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From greenhouse gas to feedstock
03 October 2006
Turning carbon dioxide into a useful feedstock chemical could help to reduce levels of this greenhouse gas in the atmosphere, as well as providing a cheap source of carbon.
Now Japanese researchers have isolated the active form of a catalyst that turns CO2 into formic acid using water as a green solvent, a crucial step in developing this technology on an industrial scale.
Seiji Ogo from Kyushu University and co-workers had previously found that water-soluble ruthenium aqua complexes could catalyse the hydrogenation of CO2 without using large amounts of base, which are usually required for the reaction. Base stabilises the formic acid product against decomposition by forming unreactive sodium formate. 'If CO2 hydrogenation could only be achieved in the presence of bases that would be a dead end,' explained Ferenc Joo, Chair of the Institute of Physical Chemistry at the University of Debrecen, Hungary.
However, Ogo's team could not isolate the active form of the ruthenium catalyst, thought to be a hydride complex. Using ruthenium, the slowest step of the reaction involves formation of the hydride complex, which is then rapidly used up to make formic acid.
So they switched to a water-soluble iridium complex, making the reaction of hydride with CO2 the rate-determining step. This means that the active hydride catalyst survives for much longer, allowing them to pin down the active catalyst at the heart of the reaction.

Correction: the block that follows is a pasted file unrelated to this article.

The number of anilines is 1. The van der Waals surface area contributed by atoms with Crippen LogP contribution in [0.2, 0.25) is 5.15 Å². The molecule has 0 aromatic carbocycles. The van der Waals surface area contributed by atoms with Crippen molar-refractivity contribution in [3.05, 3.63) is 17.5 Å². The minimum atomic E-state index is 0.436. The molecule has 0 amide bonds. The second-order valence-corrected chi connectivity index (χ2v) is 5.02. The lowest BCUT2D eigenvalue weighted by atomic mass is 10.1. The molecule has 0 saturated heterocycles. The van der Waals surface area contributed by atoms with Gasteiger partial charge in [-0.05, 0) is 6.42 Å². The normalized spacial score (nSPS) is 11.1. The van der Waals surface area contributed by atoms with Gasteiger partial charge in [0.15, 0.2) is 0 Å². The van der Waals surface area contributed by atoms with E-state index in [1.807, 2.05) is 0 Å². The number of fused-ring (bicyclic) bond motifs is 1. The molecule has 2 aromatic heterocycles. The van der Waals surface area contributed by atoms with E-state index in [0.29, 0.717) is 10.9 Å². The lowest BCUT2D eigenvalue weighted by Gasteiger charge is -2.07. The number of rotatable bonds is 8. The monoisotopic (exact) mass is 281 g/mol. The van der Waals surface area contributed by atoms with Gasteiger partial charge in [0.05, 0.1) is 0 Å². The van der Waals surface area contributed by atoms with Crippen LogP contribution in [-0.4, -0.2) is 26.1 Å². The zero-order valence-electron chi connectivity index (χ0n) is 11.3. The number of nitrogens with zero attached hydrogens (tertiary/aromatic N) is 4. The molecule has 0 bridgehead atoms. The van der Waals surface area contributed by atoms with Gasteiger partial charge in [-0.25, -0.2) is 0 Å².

Ogo believes that 'this work provides a valuable strategy to develop new catalytic systems for the hydrogenation of CO2.'
The next major hurdle is that in most cases, the same metal complex that catalyses the formation of formic acid is also a catalyst for its rapid decomposition, explained Joo. Ideally, the product should be used as it is generated, in reactions such as turning alkenes into carboxylic acids.
'But the results of Ogo and co-workers demonstrate that with suitable catalysts, formic acid can be produced in substantial quantities, opening the way to further synthetic applications,' added Joo.
ReferencesS Ogo, R Kabe, H Hayashi, R Harada and S Fukuzumi, Dalton Trans., 2006, 39, 4657